Crowd BlogDisney Data DumpWalt Disney World (FL)

Disney Data Dump September 13 2023

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Friends!! We’re back! I have to start off this week’s post by thanking all of you that stopped me in the parks to say hi this past week. You truly made my trip better, and constantly put a smile on my face. My kids now think I’m famous, so I’m going to have to start re-adjusting their expectations. I’m glad so many of you also got to take advantage of the sunny and uncrowded days in the parks, and I hope you all had an excellent time on your vacations! I’m glad I don’t influence enough people to actually tick the crowd levels back up when I tell people to go visit now 🙂

If you don’t follow me on Instagram, head on over to see my posts that recap my family’s park days. We accomplished a truly astonishing amount in our four park days. We visited each park once, and if we add up all of the numbers for just what I accomplished with my family during the day:

  • 41 hours in the parks (including waiting for early entry to start)
  • 74 attractions completed (plus Wilderness Explorers and the Caring for Giants tour)
  • 77,750 steps in the parks
  • ZERO Genie+ purchases
  • Longest wait of the entire trip was 29 minutes for Slinky Dog Dash (which was down for almost 20% of the day) – or if you’re my husband who doesn’t have pre-check, 45 minutes for security at MCO
  • Most surprising wait was 17 minutes in standby for Rise of the Resistance

Double bonus round: On our rest day (9/7), the 1 pm TRON virtual queue was still open at 7 pm, so I rushed to Magic Kingdom and scored a boarding group at 7:45 pm!!

Observed Crowd Levels August 29 – September 11

Observed crowd levels from August 29th through September 11th

Oh hiiiiiiii September and all of you lovely green bars! We even saw an exceedingly rare crowd level one day on August 30th! And while the Sunday of Labor Day popped up to a crowd level 5, otherwise things are staying nice and below average. More on that string of crowd level four days below … try to hypothesize what is the driving force!

Observed crowd levels at each park from August 29th through September 11th

Lots of low crowds. Other than Labor Day weekend. And then starting on September 9th, EPCOT just jumps up the charts. There are a few driving factors here. First, EPCOT is always popular on weekends during Food and Wine festival. Second, Journey of Moana is ramping up its previews, which brings more people into the park. First was cast, then Club 33 and Destination D23 attendees, and soon Annual Passholders too. The line to get into Moana got visibly and noticeably long over this past weekend, and most of those folks are just doing Moana and then leaving the park. The Figment meet and greet was also introduced on the 10th, and immediately drew crowds 3-5 hours long. Again – those people generally aren’t just standing in line for Figment. It’s drawing more people to the park that wouldn’t have otherwise been there.

But in general – the weeks before and after Labor Day are generally the low-crowd sweet spot. Mid-September is still low, but it’s not surprising that things are already picking up a little again.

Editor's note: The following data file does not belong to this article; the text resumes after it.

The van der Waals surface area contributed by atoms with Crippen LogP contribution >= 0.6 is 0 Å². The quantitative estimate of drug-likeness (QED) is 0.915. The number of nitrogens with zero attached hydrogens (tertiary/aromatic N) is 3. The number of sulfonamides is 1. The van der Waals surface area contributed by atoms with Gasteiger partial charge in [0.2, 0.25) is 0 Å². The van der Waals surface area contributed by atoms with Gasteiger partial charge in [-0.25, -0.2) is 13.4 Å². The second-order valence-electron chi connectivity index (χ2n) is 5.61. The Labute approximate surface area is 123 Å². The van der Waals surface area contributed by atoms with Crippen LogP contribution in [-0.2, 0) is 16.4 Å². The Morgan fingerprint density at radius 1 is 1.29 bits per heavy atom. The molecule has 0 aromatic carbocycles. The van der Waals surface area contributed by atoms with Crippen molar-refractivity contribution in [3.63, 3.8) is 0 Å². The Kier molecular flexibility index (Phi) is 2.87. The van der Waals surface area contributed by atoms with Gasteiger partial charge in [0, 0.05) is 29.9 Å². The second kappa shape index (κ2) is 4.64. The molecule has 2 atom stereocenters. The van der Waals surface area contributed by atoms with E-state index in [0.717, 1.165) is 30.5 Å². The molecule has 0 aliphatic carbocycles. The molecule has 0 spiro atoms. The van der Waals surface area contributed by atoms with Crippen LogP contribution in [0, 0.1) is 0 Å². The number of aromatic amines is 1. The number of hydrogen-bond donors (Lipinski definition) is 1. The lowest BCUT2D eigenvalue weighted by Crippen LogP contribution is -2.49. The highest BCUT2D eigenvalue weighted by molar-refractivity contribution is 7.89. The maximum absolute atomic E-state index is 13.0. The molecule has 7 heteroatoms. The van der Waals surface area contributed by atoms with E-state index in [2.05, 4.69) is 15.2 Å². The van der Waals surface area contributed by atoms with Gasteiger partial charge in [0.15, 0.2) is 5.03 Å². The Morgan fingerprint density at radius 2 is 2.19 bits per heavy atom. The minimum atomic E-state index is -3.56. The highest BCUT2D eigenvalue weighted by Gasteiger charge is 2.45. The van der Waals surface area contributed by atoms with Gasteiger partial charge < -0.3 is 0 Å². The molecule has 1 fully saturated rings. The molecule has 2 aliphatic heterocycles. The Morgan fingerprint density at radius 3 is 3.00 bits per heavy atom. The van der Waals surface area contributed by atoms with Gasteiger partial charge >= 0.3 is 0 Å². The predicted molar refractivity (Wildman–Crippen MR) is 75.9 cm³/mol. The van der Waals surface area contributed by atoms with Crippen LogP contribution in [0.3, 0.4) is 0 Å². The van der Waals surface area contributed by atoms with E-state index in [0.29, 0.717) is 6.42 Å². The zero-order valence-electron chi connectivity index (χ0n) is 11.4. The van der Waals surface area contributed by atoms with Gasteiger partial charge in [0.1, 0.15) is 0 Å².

Performance of Crowd Level Predictions

Each week, I’m giving you a very transparent look into how our crowd level predictions performed. Each day at each park is one data point, so in the past two weeks we have 56 different crowd level predictions to evaluate. Any time a prediction is within one or two crowd levels, things won’t really “feel” much different than what we predicted. Being off by 3 or more crowd levels is where we’d like to be more accurate because you might feel that difference in wait times throughout the day.

How our predictions performed from August 29th through September 11th

In the past two weeks, Touring Plans predictions were either spot-on or within 1 crowd level just 50% of the time. This is significantly worse than any performance we’ve seen since the crowd calendar update this summer. 82% of the time Touring Plans predictions were within 2 crowd levels, and that means we earn a B- for our predictions these past two weeks. The biggest misses of the past two weeks overestimated crowds by four crowd levels, and that happened four different times – twice at EPCOT and twice at Hollywood Studios. But if you follow my blog regularly, you know crowds were going to be really low. These overestimates shouldn’t be surprising to you.

Attraction Downtime August 29 – September 11

If we average all of the capacity lost due to unexpected downtime over the past two weeks, it comes out to 4.6% of attractions unexpectedly being down. Ever-so-slightly down from the last week we looked at. The park with the biggest issues was Hollywood Studios, with 6.6% of its capacity lost due to unexpected downtime. This was followed by Magic Kingdom, with 5.6% downtime.

The worst day for attraction downtime in the past week was on August 30th. On that day, 8% of all capacity at WDW was lost due to unexpected downtime. The worst park-day of the week was at Hollywood Studios on September 3rd. On that park day, a truly terrible 18% of the capacity was lost at Hollywood Studios due to unexpected downtime. Hollywood Studios was open for 12 hours on the 3rd, so 18% downtime is the equivalent of the whole park being down for over 129 minutes. That’s like the park choosing not to open until 11:10 am instead of 9 am.